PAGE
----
IGS Researchers Help Idaho Prepare for Landslides, Other Hazards
November 29, 2016
Idaho Geological Survey researchers are working to help Idaho communities prepare for landslides and other natural hazards, with support from the Federal Emergency Management Agency's Idaho Risk Mapping, Assessment and Planning program (Risk MAP).
Bill Phillips, an IGS research geologist based at the University of Idaho, is the principal investigator on a $70,000 grant to prepare landslide susceptibility maps of the Big Wood River area, which includes Bellevue, Hailey, Ketchum and Sun Valley. Phillips will map hillslopes in the area, allowing the communities to make informed decisions and reduce the effects of landslides on people and property.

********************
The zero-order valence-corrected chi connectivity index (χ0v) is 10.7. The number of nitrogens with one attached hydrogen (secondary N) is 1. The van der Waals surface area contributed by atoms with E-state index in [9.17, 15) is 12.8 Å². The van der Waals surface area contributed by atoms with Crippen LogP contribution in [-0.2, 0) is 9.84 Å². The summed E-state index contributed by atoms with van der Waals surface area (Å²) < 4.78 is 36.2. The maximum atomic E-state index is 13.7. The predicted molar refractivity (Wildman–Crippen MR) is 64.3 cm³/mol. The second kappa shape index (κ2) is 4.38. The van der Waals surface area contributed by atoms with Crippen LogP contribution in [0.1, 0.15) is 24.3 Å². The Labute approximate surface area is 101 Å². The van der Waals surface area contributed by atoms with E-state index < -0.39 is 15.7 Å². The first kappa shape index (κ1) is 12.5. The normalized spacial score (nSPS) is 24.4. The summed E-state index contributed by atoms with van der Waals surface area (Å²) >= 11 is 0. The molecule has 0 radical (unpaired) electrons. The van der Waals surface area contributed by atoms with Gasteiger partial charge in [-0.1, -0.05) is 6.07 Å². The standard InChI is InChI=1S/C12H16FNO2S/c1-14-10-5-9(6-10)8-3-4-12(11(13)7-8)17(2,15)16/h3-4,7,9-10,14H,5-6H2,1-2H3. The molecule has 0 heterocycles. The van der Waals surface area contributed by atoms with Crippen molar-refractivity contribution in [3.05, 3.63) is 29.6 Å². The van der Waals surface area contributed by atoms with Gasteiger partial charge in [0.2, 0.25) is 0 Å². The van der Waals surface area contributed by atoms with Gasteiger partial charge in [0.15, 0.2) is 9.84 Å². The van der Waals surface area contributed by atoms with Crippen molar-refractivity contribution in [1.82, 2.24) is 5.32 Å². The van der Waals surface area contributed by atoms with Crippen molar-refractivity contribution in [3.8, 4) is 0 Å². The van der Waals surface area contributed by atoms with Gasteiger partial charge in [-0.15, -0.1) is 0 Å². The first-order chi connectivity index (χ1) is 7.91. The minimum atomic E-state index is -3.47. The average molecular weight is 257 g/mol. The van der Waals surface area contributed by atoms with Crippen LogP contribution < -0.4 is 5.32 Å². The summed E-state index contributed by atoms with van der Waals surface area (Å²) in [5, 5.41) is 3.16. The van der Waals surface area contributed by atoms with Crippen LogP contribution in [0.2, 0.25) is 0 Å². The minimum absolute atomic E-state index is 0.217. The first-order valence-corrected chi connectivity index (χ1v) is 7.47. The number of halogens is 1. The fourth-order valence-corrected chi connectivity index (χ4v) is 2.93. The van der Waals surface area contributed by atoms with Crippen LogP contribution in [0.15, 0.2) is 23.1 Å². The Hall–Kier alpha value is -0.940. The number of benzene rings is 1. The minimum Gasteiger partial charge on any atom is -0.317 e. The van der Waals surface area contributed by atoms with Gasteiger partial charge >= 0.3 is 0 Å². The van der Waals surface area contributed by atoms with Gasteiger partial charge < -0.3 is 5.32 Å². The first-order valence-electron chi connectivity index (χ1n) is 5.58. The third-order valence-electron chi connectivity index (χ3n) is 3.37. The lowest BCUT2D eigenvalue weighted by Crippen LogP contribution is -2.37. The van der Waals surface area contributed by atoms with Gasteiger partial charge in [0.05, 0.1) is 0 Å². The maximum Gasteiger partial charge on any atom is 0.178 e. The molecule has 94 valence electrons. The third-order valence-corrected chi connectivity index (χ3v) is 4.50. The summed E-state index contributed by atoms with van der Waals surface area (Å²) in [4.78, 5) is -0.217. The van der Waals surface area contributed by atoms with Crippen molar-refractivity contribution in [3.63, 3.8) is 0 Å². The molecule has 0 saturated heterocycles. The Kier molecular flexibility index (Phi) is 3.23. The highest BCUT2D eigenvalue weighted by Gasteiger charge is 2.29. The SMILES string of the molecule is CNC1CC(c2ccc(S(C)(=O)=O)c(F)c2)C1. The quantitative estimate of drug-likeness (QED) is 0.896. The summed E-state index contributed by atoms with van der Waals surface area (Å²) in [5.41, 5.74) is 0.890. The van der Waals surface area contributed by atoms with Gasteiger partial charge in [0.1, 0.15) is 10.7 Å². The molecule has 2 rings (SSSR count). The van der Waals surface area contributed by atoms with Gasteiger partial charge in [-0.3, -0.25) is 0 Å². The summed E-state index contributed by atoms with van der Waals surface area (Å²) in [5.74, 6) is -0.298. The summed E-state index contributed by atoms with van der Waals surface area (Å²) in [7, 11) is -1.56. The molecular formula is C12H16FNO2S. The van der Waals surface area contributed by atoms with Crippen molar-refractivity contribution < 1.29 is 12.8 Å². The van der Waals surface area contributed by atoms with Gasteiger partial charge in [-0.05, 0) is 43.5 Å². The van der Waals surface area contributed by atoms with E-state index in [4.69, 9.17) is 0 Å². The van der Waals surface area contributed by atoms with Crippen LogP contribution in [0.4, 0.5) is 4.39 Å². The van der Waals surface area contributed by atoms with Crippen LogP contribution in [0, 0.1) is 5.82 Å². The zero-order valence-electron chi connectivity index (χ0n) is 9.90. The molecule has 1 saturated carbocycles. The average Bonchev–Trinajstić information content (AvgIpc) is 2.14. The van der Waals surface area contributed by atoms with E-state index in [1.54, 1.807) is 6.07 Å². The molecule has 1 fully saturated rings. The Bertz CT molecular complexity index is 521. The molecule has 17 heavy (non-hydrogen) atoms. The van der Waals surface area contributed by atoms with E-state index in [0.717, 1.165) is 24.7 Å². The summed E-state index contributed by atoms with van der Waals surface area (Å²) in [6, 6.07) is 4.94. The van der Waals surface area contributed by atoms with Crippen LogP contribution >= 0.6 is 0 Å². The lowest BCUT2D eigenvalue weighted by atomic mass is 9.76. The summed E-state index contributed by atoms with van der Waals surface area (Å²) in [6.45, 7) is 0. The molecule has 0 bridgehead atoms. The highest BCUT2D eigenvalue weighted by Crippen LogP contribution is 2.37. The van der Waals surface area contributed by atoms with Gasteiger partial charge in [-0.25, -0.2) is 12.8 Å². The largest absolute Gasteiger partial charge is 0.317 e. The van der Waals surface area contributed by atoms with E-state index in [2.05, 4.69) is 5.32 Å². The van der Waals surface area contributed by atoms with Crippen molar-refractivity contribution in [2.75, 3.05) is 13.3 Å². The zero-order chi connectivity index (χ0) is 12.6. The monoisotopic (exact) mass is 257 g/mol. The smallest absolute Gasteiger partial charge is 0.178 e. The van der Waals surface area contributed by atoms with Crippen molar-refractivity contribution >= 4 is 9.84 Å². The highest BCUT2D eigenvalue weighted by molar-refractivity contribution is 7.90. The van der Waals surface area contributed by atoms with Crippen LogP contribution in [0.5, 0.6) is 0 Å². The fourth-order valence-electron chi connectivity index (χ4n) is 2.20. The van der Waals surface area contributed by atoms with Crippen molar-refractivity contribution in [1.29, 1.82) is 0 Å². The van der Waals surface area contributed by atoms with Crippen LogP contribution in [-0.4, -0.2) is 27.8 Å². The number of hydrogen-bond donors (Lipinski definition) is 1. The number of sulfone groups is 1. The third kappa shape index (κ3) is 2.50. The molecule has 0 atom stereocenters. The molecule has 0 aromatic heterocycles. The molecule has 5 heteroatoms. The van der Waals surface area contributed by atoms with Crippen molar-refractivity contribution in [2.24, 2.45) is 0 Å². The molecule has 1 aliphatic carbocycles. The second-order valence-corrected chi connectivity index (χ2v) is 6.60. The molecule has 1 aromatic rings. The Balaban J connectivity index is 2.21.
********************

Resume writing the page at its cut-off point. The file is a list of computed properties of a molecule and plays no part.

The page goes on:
Another Risk MAP grant will inform this project by providing high-quality elevation data gathered by lidar, a remote-sensing method, across more than 2,500 square miles of Idaho. The $954,000 grant led by Boise State University brings together Boise State, UI, IGS, Idaho State University, the Idaho Office of Emergency Management and communities across the state. Read more about this project here.
"The new lidar elevation data will play a key role in the Big Wood River work by greatly enhancing our ability to accurately and efficiently identify landslides," Phillips said.
About the University of Idaho
The University of Idaho, home of the Vandals, is Idaho’s land-grant, national research university. From its residential campus in Moscow, U of I serves the state of Idaho through educational centers in Boise, Coeur d’Alene and Idaho Falls, nine research and Extension centers, plus Extension offices in 42 counties. Home to nearly 12,000 students statewide, U of I is a leader in student-centered learning and excels at interdisciplinary research, service to businesses and communities, and in advancing diversity, citizenship and global outreach. U of I competes in the Big Sky Conference. Learn more at uidaho.edu